God Is An Astronaut - Age Of The Fifth Sun
17 May 2010

01. Worlds In Collision
02. In The Distance Fading
03. Lost Kingdom
04. Golden Sky
05. Dark Rift
06. Parallel Highway
07. Shining Through
08. Age Of The Fifth Sun
09. Paradise Remains

Let me first begin by saying how profoundly honored I am to be able to review one of Post-Rock's towering thunders' most wicked works. Ireland's God Is An Astronaut, prior to the release of their 2010 full-length, Age Of The Fifth Sun, have already encroached on perfection's silken fleece and spellbound thousands of eardrums around the globe with their exalted 2005 All Is Violent, All Is Bright album. Don't hold your breath for this one, you might get disappointed.

The Irish triplet's music echoes Fen's Epoch's drowsy passages in a way, for it is soaked to boot with atmospheric cloudburst of relaxing interludes, reverb-sodden electronic drums, intricate, serene Gravenhurst-ish guitar plucking and If These Trees Could Talk-ish swirling synthesizing. Eldritch, isn't it?

The aforementioned words should be enough for you to decide whether or not you should get God Is An Astronaut's Age Of The Fifth Sun. Having said that, cloaking the album's clefts and concealing its flaws (or at least what I believe to be flaws), would be unfair for the reader. The opening track, "Worlds In Collision," might throw you off with its heavily distorted chords and lowering synthesized drumming; it might as well pour forth unpleasant smidges of the trendy "nu-metal-ish" molten exordiums. Basically, this is how God Is An Astronaut's fifth album plays out: aloof gloominess draws the crime scene before Hanney's kit blasts off paving the way for the Kansella brothers to charge with loud-distorted guitars and inordinate melodies and then slowly fade away. And that's it, that's pretty much the approach that the band adopted for the entire album. It's like they have taken everything from their past deliveries and combined it into one succinct and undeviating Age Of The Fifth Sun. Is it a bad thing? Well, for the fans it's not but for the band it's a huge blow, it means they have lost a certain degree of innovation and they were coerced to crawl back to their promised land for help: the land that gave them fame in the first place, All Is Violent, All Is Bright.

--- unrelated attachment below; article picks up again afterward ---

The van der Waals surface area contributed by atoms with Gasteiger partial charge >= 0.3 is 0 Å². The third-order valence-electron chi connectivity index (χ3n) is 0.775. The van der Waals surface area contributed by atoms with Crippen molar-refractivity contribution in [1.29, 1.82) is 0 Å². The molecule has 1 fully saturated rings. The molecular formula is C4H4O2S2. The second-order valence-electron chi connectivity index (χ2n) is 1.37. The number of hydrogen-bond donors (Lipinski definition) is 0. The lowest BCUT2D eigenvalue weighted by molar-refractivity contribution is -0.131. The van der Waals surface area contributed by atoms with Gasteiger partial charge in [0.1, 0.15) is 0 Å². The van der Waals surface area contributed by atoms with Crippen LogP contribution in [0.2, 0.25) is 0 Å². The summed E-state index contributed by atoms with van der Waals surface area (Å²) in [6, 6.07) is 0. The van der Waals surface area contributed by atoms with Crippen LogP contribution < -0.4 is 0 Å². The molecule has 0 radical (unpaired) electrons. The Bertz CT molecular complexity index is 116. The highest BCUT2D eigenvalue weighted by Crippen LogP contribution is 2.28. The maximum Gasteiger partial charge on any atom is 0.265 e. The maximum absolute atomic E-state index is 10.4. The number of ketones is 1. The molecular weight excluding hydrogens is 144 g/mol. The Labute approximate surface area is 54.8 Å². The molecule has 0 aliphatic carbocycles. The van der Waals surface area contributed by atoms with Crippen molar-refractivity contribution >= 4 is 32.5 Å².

To me, God Is An Astronaut are gods, having succeeded to drag many metalheads onto their cherished territory by releasing scorchers to connect post-rock to metal, life to death, light to darkness. But their latest album doesn't quite live up to its predecessors, it's still decent though, and definitely soothing. If you're downcast, depressed or simply lost, if you're bored of listening to extreme metal year after year, if you're sick and tired of this rotten world then get this album, turn on your stereo, close your eyes and enjoy 48 minutes of relaxing music ramble away from our societies' sordid judgments. Otherwise, don't get it.


written by Mindheist | 28.03.2011

Guest review disclaimer:
This is a guest review, which means it does not necessarily represent the point of view of the MS Staff.


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Slinky666 - 14.12.2011 at 04:25  
It is not easy to compose something purely instrumental (vocals always make a great aid), but in my opinion this album lacks a leading sound - a god-like instrument.

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